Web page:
The Snowbank Mushroom

In celebration of spring, people flock to their secret locations in search of morels. They start hunting weeks too early, unable to rein in their anticipation. This delusional state reoccurs annually for their entire lifetime. However, there is an antidote, another early fungal treasure to be sought. While stomping about in the weeks leading up to the arrival of morels, countless foragers step over or on the snowbank mushroom, Gyromitra montana, which resembles a large psychedelic walnut. This is a member of the false morel family, some of whom contain notable amounts of a volatile neuro toxin named Gyromitrin.

This year I’m anticipating a good harvest of snowbank mushrooms, colloquially called calves’ brains. Our epic winter and deep snowpack are the conditions they love. Generally, fruitings are sparse and you’re lucky if you find more than a few. Occasionally they come up in great numbers, a wondrous experience that sets you up for years of disappointing harvests. This is what happened to me at the age of 19 hiking with my mother and her wolf hybrids in Chewelah. We were on a burnt hill scouting for morels when the dogs chased a deer that broke its leg in a panicked flight. I followed it along the slope, until it fumbled and got stuck under a fallen log. Pulling out a pocket knife, I said goodbye to the deer, which had become calm in resignation, and cut its throat. It was the only time I’d killed another large mammal. As the blood drained, an indescribable presence of death and transformation enveloped us. The deer slipped away to the spirit realm. When I sat up, the hill was covered in giant walnut looking mushrooms.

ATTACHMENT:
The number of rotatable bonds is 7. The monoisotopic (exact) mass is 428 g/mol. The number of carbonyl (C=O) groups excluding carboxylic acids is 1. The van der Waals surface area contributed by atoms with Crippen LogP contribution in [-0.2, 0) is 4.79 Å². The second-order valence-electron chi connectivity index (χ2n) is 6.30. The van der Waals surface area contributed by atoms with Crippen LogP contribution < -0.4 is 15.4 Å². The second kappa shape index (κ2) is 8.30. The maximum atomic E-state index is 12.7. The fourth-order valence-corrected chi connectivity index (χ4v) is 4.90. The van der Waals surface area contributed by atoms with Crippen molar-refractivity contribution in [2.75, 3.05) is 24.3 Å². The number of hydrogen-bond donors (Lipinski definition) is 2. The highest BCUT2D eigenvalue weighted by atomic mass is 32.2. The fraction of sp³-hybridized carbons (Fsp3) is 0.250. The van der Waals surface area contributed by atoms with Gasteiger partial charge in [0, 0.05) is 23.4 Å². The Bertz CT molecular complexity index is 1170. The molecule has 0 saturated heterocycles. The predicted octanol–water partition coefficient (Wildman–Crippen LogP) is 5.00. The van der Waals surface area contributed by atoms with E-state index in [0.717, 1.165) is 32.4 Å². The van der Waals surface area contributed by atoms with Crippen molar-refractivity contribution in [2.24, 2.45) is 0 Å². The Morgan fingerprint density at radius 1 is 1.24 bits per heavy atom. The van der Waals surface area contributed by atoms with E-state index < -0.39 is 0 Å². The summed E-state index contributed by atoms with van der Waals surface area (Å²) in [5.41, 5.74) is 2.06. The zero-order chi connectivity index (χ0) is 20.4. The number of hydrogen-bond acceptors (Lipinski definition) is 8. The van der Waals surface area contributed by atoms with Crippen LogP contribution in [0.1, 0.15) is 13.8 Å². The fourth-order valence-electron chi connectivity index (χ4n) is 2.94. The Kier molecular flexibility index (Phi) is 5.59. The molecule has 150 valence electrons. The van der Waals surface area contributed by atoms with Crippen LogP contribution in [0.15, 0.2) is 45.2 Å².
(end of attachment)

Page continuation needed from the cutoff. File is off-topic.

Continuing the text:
The snowbank mushroom is easily recognized from other members of the family. It has a brain-like appearance and the color is a distinctive tawny that can have reddish tints. There is a thin lip of a cap that surrounds the stout base, though the distinction between what is cap and stem is hazy. When cut in half it is formed of convoluted walls folded about in the interior. The texture is brittle unlike other members of the family and, as with Russulas, good for tossing at fellow foragers to slow them down. The resulting impact is a satisfying explosion.

The appeal of mushrooming is often equated to adult Easter egg hunting, and spring is the time this is most true. There are fewer to be found, but many are large, edible and striking, such as the snowbank mushroom. Talking to old timers here, “calves’ brains” are one of the few fungi that have been collected since the pioneering days. They grow around rotting wood, burns, or near melting snowbanks. They are prone to attack by insects, so check the bottom for activity when picking.

Identifying Attributes: Lobed and brain like with a stocky, thick stem wrapped in a tawny cap. Brittle and crumbly. Growing in morel habitat as the snow recedes.

Cautionary Points:  Cook well in an open pan with good ventilation to render edible. Poisonous look-alikes have a distinct stem and in some cases a saddle-shaped cap.

Culinary Attributes: Milder in flavor and softer in texture than morels and thus more universal in application. Particularly good in eggs or on bruschetta.//


Kelly Chadwick is an arborist and owner of Spirit Pruners. He wrote about edible inner bark in March.

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